Thailand-born stateless boy gets his Thai ID card
By The Nation
So-called "rootless" people, those who were born in Thailand but abandoned at birth and thus have no Thai identification number or household document, can now file for birth certificates and apply for Thai nationality, according to a new law that has been published in the Royal Gazette and comes into effect this week.
The new edition of Civil Registration Act also allows the "rootless" people to change names, last names and information to appear on the household documents, although those staying in a house or on land over which they had no ownership will only get receive temporary household documents.
On April 11, Bangkok's Sathorn District Office issued a Thai national identification card to 18-year-old Kittipat (last name withheld) who has been under care of the Social Development and Human Security Ministry since he was abandoned at birth at Samut Sakhon's Ban Phaew Hospital.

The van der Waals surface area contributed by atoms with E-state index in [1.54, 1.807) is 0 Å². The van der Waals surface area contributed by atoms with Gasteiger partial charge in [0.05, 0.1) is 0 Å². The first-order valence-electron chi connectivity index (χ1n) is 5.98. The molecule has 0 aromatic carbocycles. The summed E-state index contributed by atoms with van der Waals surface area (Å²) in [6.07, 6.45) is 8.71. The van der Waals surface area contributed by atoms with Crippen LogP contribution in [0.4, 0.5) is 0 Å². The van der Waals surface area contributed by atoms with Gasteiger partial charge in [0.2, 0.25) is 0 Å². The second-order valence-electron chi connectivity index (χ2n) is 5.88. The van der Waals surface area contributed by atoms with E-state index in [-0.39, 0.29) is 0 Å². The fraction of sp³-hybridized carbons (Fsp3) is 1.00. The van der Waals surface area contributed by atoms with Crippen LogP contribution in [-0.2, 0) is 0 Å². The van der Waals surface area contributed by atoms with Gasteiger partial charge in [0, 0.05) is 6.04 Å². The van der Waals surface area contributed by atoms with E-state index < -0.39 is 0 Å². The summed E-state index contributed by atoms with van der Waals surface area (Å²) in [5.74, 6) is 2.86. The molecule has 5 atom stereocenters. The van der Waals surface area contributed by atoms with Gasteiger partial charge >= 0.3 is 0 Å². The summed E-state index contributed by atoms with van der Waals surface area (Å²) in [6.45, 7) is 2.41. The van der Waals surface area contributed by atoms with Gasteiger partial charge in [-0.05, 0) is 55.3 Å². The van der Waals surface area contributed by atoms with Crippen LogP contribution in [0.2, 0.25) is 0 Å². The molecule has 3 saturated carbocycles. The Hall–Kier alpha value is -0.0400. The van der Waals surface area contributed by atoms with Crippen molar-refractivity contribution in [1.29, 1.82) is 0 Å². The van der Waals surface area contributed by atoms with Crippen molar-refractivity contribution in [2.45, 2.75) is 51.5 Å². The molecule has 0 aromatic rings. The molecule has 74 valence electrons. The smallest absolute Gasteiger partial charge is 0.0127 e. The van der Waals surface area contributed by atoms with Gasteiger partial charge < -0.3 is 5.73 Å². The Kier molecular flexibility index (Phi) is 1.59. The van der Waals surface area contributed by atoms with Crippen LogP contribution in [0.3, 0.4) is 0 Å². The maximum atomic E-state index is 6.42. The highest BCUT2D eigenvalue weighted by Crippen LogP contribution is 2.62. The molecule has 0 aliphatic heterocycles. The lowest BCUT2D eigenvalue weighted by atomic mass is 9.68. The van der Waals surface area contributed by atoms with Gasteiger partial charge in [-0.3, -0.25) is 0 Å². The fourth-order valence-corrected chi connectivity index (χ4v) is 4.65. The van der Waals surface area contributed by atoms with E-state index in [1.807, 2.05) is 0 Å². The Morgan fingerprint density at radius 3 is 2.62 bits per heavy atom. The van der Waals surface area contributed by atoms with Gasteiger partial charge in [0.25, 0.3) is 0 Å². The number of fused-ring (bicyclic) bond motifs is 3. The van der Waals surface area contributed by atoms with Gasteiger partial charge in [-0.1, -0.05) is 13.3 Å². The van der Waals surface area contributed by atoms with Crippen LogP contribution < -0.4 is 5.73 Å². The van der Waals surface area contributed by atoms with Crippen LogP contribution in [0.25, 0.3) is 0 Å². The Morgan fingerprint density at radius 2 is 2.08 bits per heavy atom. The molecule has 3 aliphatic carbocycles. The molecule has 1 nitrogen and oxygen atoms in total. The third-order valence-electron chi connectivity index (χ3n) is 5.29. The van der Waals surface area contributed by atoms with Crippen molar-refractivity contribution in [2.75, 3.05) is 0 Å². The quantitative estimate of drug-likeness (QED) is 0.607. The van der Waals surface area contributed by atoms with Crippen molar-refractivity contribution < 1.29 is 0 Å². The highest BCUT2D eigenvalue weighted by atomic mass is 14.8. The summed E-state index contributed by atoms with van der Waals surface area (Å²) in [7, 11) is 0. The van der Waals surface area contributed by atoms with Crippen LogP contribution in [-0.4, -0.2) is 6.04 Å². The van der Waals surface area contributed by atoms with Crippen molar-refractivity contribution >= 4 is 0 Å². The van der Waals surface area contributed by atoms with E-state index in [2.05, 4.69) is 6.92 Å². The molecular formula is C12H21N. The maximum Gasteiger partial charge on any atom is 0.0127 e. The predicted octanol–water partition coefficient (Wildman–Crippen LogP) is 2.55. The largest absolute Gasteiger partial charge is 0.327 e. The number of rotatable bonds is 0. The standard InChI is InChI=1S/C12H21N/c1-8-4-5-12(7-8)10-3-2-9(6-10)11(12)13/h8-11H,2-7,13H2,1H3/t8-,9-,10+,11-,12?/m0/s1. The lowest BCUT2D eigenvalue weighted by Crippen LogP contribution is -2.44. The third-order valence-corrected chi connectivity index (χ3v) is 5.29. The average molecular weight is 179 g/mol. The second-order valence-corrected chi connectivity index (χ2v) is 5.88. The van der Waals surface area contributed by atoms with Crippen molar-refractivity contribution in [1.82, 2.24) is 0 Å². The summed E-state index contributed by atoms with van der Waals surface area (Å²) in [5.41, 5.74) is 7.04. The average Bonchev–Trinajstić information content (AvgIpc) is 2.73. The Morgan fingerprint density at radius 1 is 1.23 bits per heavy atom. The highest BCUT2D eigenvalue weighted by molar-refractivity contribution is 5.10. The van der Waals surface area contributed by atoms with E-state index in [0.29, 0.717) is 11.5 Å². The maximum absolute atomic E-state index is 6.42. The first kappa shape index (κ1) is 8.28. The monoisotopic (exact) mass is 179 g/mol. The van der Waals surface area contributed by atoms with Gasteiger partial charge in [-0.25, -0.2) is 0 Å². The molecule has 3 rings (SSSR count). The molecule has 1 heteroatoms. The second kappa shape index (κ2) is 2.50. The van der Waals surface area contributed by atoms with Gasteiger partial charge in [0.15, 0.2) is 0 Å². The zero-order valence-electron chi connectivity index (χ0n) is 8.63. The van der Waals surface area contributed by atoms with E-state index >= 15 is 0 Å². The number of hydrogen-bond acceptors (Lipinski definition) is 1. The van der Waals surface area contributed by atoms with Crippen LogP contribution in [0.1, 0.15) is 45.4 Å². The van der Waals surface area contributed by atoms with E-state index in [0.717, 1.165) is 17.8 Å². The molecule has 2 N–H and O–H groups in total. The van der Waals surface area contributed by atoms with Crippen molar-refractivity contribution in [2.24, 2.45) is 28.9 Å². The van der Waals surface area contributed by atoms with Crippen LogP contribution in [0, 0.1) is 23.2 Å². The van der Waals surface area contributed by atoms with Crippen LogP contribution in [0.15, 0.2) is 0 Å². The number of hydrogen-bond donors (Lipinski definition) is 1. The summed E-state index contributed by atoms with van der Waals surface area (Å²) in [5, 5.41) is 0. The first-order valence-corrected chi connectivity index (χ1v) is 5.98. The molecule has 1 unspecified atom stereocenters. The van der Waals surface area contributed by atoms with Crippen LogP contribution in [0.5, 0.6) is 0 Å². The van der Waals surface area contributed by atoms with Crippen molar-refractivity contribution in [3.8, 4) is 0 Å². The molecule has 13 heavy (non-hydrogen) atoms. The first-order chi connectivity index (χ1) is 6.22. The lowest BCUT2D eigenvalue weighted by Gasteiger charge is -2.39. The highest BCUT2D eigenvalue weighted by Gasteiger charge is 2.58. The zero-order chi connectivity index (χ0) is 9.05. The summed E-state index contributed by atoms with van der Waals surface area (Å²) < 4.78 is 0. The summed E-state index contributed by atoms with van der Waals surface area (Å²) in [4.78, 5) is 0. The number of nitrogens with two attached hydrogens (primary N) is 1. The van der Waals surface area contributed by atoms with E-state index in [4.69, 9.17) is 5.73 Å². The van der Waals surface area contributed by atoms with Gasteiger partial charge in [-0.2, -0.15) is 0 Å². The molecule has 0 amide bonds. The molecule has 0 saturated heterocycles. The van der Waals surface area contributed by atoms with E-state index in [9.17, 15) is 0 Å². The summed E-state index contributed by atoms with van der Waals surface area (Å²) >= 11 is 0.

The Mathayom 5 schoolboy, who is also a school athlete and marching band member, currently resides at the Mahamek Home for Boys in Sathorn. "I'm so glad to be granted Thai nationality because, as a stateless child, I would not have been able to continue with tertiary education or work. Now I have Thai nationality, I will study hard to get into a university to study engineering so I can be a lecturer in the field," he said.
Surapong Kongchantuk, a lawyer who helps stateless and displaced people, explained that Kittipat was qualified to receive Thai nationality under the December 7, 2016 Cabinet Resolution that allows Thailand-born "rootless" people to apply for Thai nationality. Ban Mahamek submitted the boy's application on January 11 and he received his ID card on April 11, Surapong said.
The lawyer said that he would hold a workshop at the end of May for social welfare administrators and officials so they could help "rootless" children living at centres to apply for Thai nationality.
The full Civil Registration Act can be found atwww.ratchakitcha.soc.go.th/DATA/PDF/2562/A/049/T_0033.PDF.
-- © Copyright The Nation 2019-04-15
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